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    I've seen oil people just pour concrete in the bottom and it took some very heavy loads but you would have to cut the banks down for access and its no good during high water. I've also seen logging bridges make with green logs that lasted a long time, you would need to cut the banks down enough to level it out, place a treated header for the timbers to sit on and it will last even longer, three logs for each track and you can cover with 2 X 10's or check with you county supervisor, I've picked up some good stuff that they were going to throw away.
     
  9. This military manual looks to have a lot of information that is relevant to your question, like:

    http://155.217.58.58/cgi-bin/atdl.dll/fm/3-34.343/toc.htm

    DESIGN
    Chapter 6 BRIDGE SUPERSTRUCTURES
    Design Phases
    Design Sequence

    Chapter 7 SUBSTRUCTURE DESIGN
    Abutment Design Procedure
    Abutment Designs
    Intermediate-Support Design

    Chapter 10 CONSTRUCTION
    Planning Process
    Material Preparation, Timber Framing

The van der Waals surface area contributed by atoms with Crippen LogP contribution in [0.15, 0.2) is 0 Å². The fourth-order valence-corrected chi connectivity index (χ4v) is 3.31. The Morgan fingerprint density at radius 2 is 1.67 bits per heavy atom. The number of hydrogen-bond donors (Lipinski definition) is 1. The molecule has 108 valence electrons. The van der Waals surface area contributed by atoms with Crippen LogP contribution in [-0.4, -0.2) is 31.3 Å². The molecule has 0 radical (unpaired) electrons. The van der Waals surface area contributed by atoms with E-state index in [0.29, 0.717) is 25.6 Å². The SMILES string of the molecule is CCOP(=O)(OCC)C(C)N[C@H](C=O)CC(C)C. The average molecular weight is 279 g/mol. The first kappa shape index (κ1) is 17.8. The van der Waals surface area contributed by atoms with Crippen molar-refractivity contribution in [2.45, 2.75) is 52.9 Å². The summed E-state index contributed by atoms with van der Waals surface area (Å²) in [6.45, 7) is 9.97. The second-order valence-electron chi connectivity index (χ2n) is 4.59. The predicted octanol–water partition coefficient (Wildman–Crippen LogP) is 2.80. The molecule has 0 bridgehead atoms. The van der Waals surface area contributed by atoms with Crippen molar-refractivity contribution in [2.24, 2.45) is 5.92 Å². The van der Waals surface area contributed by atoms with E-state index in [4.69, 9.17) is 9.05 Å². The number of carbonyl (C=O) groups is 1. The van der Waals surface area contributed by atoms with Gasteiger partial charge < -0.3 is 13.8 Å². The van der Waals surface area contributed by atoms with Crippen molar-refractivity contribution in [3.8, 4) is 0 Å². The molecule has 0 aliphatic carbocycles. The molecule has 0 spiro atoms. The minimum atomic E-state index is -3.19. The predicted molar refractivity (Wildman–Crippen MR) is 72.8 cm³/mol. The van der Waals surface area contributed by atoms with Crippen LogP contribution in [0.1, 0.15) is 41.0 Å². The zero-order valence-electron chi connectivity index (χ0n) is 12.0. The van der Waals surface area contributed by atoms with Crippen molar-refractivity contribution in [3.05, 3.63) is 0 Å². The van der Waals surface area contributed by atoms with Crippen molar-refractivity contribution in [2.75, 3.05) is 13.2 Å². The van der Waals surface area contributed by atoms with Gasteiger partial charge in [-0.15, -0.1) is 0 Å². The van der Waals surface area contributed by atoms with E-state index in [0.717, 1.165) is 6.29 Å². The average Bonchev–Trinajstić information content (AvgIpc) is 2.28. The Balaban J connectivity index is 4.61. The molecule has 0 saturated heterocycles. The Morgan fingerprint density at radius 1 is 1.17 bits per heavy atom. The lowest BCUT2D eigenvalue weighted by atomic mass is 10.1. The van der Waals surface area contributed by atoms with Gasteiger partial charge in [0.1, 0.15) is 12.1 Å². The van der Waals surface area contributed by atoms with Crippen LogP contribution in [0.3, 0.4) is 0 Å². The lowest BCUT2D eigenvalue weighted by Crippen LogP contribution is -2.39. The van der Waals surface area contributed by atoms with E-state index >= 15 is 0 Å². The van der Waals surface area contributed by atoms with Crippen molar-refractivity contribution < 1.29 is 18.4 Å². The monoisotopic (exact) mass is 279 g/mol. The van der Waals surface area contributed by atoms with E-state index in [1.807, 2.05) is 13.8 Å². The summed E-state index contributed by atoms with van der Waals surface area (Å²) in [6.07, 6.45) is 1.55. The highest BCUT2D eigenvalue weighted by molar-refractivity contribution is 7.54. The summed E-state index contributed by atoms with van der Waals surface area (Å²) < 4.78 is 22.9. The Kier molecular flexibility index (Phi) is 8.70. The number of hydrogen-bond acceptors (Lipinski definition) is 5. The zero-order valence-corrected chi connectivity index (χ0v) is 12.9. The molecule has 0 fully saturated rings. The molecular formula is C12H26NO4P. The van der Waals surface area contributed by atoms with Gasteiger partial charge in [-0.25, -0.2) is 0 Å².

Ch 12 Timber-Truss Bridges

    Appendix C TIMBER PROPERTIES
    Civilian-Design Stress
    Military-Design Stress

    A lot of military manuals, especially the engineer manuals, have a lot of good information for homesteaders.
     
  10. "Simple, strong and the ability for full size vehicals to cross are required."

    I would look at getting used utility poles from your local electic utility, we pay $3 apiece for used 30-35 foot utility poles, line up a couple of these across the creek for each set of wheels to fit on and a side guard on each side, plant a few horizontally with cement feet, and cable/bolt it all together, can't get much cheaper than that.
     
  11. BrushBuster

    BrushBuster Well-Known Member

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    well i tell ya what i'ld do. i'ld find me a mobile home frame, very possibly for free if you can find 1 thats been in a fire, most are not hurt because it seldom burns through the floor and heat rises. get 1 about 60' long or so and cut in half lenght ways, then cut in half cross ways so you'll end up with 4 30' sections. lay them from 1 bank to the other with about 7' or 8' lap on both sides, weld cross pieces for support as needed and bolt down full 2x8 oak sawmill lumber. then build the road up on each side to get on the bridge. take a steel cable and fasten it to 1 side and then to a big tree so when the water gets up it'll just wash around to 1 bank and not down the creek. very cheap, very easy, and it'll carry anything you can put on a pickup.
     


  12. As long as you realize you only own the land, the water belongs to someone else, it's just passing through your land. Mess up the water, & the neighbors, 'the man', & I will be ticked. :)